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Dragon Ball. Volume 1. By Akira Toriyama. Translated by Mari Morimoto. English adaptation by Gerard Jones. San Francisco, CA: Viz Communications, 1984, 2000. 175p. (Viz Graphic Novel). $14.95. ISBN 1-56931-495-0.


Science fantasy

Adults, teens, kids; very brief, mild scenes of curiosity about bodies.

NOTE: This book collects issues #1-6 of Dragon Ball.

ANOTHER NOTE: This is book #1 in a series of 42!

(You probably already know the story from the animated series, so I'll be brief.) Goku is a short, monkey-tailed, strong, tough, martial-arts-expert boy living by himself in the mountains. Bulma (which means "bloomers") is a city girl spending her school holiday on a quest for the seven Dragon Balls, which together will summon the Dragon God to grant one wish. When they literally run into one another (Goku thinks Bulma's car is a monster and flips it over), Bulma sees in the boy the ideal bodyguard. She's contemptuous of him for being provincial to an extreme (he's never seen a girl before, never had a bath, expects to sleep on leaves); he's bemused by the trappings of civilization that accompany her (particularly her hoipoi capsules, which contain everything from a motorcycle to a house) and is quite frankly curious about her physical construction, as she has no tail and is built... differently in various places. He agrees to go with her because he already possesses one Dragon Ball and doesn't want to just give it up, and because he thinks it would be cool to see a dragon.

After Goku rescues a talking turtle from being eaten and taking it back to the sea, an old hermit (Kame Sen'nin, the Turtle Hermit) gives him a magic flying cloud, Kinto'un, on which he zips around through the sky. (The hermit also has a Dragon Ball that he gives Bulma after she lets him peek at her panties.) Goku uses the cloud to good advantage when he saves a village from a shapeshifter, Oolong, who's been making off with their girls. Oolong turns out to be a surly piglet who becomes a most reluctant member of this increasingly motley adventuring group; Bulma keeps him in line by secretly feeding him a "Swee-Trot" candy that gives Oolong the runs if she whistles "Swee." After Bulma loses her hoipoi capsules and the trio is forced to walk through the desert, they begin a series of encounters with Lord Yamcha, a handsome young desert bandit, and his faithful sidekick, the shapeshifting Pu'ar. A superior fighter who even bests Goku at one point, he goes to pieces at the mere sight of Bulma, which abruptly stops most of the fights he picks with Goku. When he learns about the Dragon Balls, Yamcha determines to get the balls for himself and wish that girls didn't scare him so much. Unable to take them directly, however, he gives the group a hoipoi capsule with a little car by way of "apology," and he and Pu'ar follow at a distance. Having already retrieved five balls, Bulma is feeling very confident, but she's less so when the sixth ball turns up in the possession of the dreadful Ox King.....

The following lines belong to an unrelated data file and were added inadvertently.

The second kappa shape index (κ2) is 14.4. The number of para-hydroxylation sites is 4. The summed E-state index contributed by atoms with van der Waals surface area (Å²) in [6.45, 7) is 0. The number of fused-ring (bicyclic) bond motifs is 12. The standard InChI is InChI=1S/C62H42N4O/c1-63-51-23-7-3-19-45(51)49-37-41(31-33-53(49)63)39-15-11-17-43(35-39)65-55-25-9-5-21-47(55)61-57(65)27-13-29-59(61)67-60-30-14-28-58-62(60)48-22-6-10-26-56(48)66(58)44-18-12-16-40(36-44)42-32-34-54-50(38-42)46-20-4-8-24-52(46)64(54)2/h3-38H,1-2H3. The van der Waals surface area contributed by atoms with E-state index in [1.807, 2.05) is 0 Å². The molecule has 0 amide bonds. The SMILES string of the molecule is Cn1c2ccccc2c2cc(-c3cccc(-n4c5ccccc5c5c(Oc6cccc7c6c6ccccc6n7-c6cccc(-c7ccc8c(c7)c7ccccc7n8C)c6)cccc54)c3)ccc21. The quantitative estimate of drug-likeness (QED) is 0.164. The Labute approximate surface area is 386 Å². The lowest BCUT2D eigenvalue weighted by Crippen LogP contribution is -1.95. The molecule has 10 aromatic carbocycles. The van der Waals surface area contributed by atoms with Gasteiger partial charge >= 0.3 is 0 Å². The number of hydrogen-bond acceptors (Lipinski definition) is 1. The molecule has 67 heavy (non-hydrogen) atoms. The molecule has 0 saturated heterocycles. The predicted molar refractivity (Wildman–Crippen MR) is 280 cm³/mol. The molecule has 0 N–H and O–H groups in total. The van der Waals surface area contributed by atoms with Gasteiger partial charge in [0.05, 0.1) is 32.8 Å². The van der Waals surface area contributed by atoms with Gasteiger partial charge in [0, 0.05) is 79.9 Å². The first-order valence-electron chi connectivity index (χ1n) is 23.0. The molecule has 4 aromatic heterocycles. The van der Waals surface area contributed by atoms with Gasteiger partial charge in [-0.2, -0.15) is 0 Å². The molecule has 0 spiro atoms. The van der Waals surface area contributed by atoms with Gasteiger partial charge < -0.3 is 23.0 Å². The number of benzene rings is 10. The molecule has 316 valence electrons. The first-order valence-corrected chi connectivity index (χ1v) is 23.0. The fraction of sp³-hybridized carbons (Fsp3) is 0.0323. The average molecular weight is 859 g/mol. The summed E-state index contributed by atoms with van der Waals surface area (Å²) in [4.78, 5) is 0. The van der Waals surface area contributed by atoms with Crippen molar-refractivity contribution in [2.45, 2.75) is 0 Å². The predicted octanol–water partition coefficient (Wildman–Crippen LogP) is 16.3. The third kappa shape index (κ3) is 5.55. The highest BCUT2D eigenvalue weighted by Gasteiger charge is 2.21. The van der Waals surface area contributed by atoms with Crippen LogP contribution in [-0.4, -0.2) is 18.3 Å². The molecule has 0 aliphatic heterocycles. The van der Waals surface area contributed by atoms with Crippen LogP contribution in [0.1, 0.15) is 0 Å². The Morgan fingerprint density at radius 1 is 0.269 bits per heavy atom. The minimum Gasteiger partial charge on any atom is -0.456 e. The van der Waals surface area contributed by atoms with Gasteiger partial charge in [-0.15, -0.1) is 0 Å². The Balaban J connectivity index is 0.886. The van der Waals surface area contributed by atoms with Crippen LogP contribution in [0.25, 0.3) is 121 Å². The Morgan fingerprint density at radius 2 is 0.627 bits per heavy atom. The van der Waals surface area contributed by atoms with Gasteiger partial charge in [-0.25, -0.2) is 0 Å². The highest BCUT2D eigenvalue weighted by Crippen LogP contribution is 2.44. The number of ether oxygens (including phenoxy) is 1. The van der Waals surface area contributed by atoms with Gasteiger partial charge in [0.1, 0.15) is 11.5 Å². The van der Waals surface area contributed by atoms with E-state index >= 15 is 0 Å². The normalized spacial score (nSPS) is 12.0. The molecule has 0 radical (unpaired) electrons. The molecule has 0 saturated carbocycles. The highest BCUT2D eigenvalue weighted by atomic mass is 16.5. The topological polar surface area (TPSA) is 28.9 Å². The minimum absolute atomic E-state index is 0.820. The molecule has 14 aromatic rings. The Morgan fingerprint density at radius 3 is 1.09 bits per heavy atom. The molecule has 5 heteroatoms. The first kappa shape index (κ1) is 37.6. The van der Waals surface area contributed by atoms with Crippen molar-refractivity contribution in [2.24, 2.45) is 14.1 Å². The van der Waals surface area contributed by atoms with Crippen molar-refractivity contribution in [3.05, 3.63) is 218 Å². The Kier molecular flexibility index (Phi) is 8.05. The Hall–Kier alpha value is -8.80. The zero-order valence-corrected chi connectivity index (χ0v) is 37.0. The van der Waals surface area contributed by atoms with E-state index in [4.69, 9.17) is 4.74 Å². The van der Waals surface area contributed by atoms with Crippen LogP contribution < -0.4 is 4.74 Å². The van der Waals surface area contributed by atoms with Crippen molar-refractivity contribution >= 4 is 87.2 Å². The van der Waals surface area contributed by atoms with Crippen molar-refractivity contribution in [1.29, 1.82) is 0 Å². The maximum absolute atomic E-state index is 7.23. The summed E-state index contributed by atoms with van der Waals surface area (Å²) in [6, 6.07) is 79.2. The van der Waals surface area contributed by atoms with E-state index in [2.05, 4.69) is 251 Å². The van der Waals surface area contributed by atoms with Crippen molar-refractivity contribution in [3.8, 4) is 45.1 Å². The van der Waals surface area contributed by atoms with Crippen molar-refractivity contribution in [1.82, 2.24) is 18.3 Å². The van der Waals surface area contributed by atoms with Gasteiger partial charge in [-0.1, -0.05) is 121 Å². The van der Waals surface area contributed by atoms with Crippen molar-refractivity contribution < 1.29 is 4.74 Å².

The book includes a title page gallery for the ten chapters that appeared in the original six issues).

I was slightly familiar with Toriyama's second-best-known series Dr. Slump, which once had a short sequence translated in the now-defunt Mangajin. As for Dragon Ball, I 'm about as familiar with it series as several chance viewings on the Fox Sunday morning lineup a long time ago, and the inescapable merchandising of the last couple of years, could make me. I remember being impressed by the humor and craziness of the show, as well as the line, "Those poor schmucks," the likes of which you don't usually hear in a series meant for kids. I've seen some of the later episodes, and it appears that the series gets darker, more cosmic, less funny, and more fight-intensive.